Jennifer Eight: Persimmon Cheesecake Recipe

Year Released: 1992
Directed by: Bruce Robinson, Conrad L. Hall
Starring: Andy Garcia, Lance Henriksen, Uma Thurman, Kathy Baker, John Malkovich
(R, 127 min.)

"Thoughts that do often lie too deep for tears…" William Wordsworth

Feast on a filet mignon mystery that will pique your intellect and send a shiver up your spine. While the underpinnings of the film are ghastly in themselves – a serial killer has just finished off his eighth victim – the horror does not slap you in the face. Instead it nibbles around the edges of the screen like a malevolent shadow with a hunger that will not die.

The film is beautifully structured with just the right note of dissidence in the form of Andy Garcia’s L.A. cop John Berlin, who seems the only one convinced that a serial killer is on the prowl in his new jurisdiction of Eureka, California. The case builds ever so slowly, doling out clues in small doses as they inevitably lead to a climax.

It all starts routinely enough. Berlin is barely settled into his new digs when the crackle of a police monitor indicates a body found at the local dump. It is a derelict with his throat cut, but his wound is “well rehearsed,” with three trial cuts before the big one, pointing toward a suicide having had trouble getting his nerve up for the fatal slash. Sad, tragic even, but certainly not a focus for the police, except that the knife is nowhere to be found. Further searching does not unearth the weapon, but it does turn up two dead dogs and then “something horrible,” a hand. And next a bloody brassiere.

Berlin noses around some and begins to see a link between the hand and a case labeled “Jennifer” from a couple of years earlier, a body found with no head and no hands. Only no one really wants to talk about it, since the six- month investigation sucked up tons of time, manpower and money and never even identified the victim, let alone the killer.

Berlin, who smokes nonstop and clicks his cigarette lighter incessantly when he’s thinking, is still the uptight LA cop in spite of his move to the hinterlands, and he puts all of that manic energy into solving the case, decorating his office with a manikin wearing the found brassiere and a black wig to match the dark hairs on the hand. A magnified blow up of the hand is taped to his wall, where he worries about the many scars on the fingertips. Later that night, it hits him. The scars are from reading Braille. The victim was blind,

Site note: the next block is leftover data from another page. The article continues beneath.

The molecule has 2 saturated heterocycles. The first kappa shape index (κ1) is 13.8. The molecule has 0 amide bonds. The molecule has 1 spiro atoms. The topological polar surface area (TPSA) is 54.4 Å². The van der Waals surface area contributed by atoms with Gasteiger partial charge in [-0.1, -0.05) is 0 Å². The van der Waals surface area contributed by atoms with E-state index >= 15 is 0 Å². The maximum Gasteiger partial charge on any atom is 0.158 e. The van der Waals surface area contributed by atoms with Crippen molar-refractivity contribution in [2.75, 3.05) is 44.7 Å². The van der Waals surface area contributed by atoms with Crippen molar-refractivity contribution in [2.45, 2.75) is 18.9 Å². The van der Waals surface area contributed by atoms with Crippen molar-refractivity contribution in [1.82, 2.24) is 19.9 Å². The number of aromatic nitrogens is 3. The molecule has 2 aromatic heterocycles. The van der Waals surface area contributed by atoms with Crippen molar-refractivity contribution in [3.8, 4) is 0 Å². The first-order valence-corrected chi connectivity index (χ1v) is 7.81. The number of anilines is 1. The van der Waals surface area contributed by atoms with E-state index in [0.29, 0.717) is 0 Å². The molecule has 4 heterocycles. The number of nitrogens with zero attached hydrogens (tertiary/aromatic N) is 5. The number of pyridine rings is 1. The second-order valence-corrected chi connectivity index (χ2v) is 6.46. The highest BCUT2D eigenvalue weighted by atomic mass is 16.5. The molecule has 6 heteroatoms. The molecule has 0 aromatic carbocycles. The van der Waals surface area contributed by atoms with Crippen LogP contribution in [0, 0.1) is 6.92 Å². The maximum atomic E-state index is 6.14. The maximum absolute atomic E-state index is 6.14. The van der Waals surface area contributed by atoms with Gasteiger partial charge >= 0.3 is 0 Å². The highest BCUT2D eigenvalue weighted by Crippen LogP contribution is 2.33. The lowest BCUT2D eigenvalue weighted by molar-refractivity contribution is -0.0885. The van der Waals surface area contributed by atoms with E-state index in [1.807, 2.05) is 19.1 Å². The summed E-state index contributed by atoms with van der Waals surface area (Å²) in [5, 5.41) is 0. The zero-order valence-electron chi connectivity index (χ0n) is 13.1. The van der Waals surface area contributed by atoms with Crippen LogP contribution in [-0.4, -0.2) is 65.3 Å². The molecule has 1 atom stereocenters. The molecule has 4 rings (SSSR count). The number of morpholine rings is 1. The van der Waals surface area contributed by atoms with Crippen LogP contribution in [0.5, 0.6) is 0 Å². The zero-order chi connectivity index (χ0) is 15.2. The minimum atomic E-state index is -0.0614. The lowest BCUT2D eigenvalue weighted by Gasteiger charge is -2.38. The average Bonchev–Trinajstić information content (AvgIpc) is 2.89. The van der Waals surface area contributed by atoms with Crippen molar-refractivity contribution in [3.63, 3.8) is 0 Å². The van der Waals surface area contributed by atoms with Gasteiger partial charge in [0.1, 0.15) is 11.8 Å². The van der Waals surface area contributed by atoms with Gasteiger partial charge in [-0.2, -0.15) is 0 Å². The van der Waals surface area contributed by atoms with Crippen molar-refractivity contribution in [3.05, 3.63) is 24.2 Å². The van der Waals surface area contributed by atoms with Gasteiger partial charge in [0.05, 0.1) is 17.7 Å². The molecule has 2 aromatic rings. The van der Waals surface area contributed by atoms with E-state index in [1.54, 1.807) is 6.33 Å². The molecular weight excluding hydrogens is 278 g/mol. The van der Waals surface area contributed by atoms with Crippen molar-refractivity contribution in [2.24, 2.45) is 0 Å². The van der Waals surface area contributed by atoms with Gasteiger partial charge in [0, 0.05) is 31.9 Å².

Tracking down a blind girl named Amanda who has not been heard from in six weeks, Berlin and his old friend and boss, Freddy Ross (Lance Henriksen), go to a local blind school to interview the last person to be with her, Helena Robertson (Uma Thurman), who teaches music and cello there. Of course, Helena is blind, too, and the interview, according to Ross, who seems to be along just to humor his friend, is essentially worthless. At first it seems Ross is exactly right. Their blind eyewitness quietly mocks any notions they might have of any sixth sense of hers leaping out to help them.

Is it his doggedness or Helena’s quiet grace and beauty that has Berlin continuing the conversation over tea, while an impatient Ross rolls his eyes in protest? But then she remembers a few nuggets. The man who left with Amanda seemed comfortable around blind people, even shaking hands as blind people do, with two hands, and he smelled of cigarettes, just like Berlin. He seemed short of breath, used breath freshener, and his name might have been John.

Before he knows it, Berlin is just as involved with his witness as he is with the case, and he must work doubly hard to make sure she is not the next victim.